Column: Keep security in mind for safe online holiday season
Although Black Friday and Cyber Monday are now in the rearview mirror, it’s still prime time for online shopping.
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Although Black Friday and Cyber Monday are now in the rearview mirror, it’s still prime time for online shopping. In fact, the online holiday shopping season continues in full swing right up until shipping deadlines to Hawaii. Online deals continue to equal if not exceed those offered Monday and Friday. As such, it’s also prime time for online scams. What, then, should folks do to ensure safe online shopping?
First, make sure your gear is updated with the latest operating system versions. Windows 10, for example, had an update (version 1909) released a few weeks ago that is still being flagged as optional. This update can take hours to install, so plan ahead.
If you, like many, use your phone to shop, don’t forget it needs updates, too. For example, earlier this year a vulnerability allowed the bad guys to attack and control Android devices.
If possible, shop with a credit card as opposed to a debit card. This is especially true if your credit card includes fraud protection, as many do. In case of suspicious activity, credit cards also can be put on hold without freezing your other resources.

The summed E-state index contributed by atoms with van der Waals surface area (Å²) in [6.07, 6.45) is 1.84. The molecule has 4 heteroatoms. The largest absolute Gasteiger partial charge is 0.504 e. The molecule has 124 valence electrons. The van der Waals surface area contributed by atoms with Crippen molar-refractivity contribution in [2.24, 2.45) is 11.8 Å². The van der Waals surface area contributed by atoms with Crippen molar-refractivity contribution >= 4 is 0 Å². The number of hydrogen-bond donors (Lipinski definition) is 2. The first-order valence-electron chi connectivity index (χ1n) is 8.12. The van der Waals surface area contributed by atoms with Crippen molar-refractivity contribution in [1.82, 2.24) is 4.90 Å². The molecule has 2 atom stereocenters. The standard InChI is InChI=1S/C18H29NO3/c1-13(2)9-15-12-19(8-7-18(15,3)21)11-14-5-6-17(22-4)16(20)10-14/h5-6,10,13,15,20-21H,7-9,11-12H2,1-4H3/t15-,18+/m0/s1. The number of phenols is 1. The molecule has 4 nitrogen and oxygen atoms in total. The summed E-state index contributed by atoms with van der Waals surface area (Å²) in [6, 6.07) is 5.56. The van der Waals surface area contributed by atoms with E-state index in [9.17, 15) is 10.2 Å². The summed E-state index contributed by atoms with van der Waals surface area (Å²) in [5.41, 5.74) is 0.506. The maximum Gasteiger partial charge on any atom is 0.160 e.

Sites that require direct payments from your bank, wire transfers or other esoteric forms of payment should be avoided like the plague. Reputable services like PayPal or Verified by Visa add an extra level of protection.
Be extra careful when clicking on a link provided via email or even a website. This is easy to do on a computer. Simply hover your mouse over the link and the real URL will be displayed. Take notice of a couple of things before clicking on it. Does the URL point to what it claims to be, or is it going somewhere else? If somewhere else, your scammy sense should start to tingle.
Other things to look for include long names filled with random characters and numbers. While these can be legitimate, be extra careful.
This is harder to do on a phone or tablet. If it’s a link you haven’t used before, consider waiting until you get in front of a computer to double-check it. Bad guys can format emails to be displayed differently on phones versus computers. If they know you’re looking at it on a phone, they will try harder to trick you.
A good way to be safe, whether on a computer, phone or tablet, is to simply visit the site directly. If it’s purported to be a link from Amazon, for example, just go directly to www.amazon.com or use the Amazon app to log in. Any real deal still will be findable if you log in this way.
Last, keep in mind a pre- internet adage: If it seems too good to be true, it probably is.
John Agsalud is an information technology expert with more than 25 years of IT experience in Hawaii and around the world. He can be reached at email@example.com.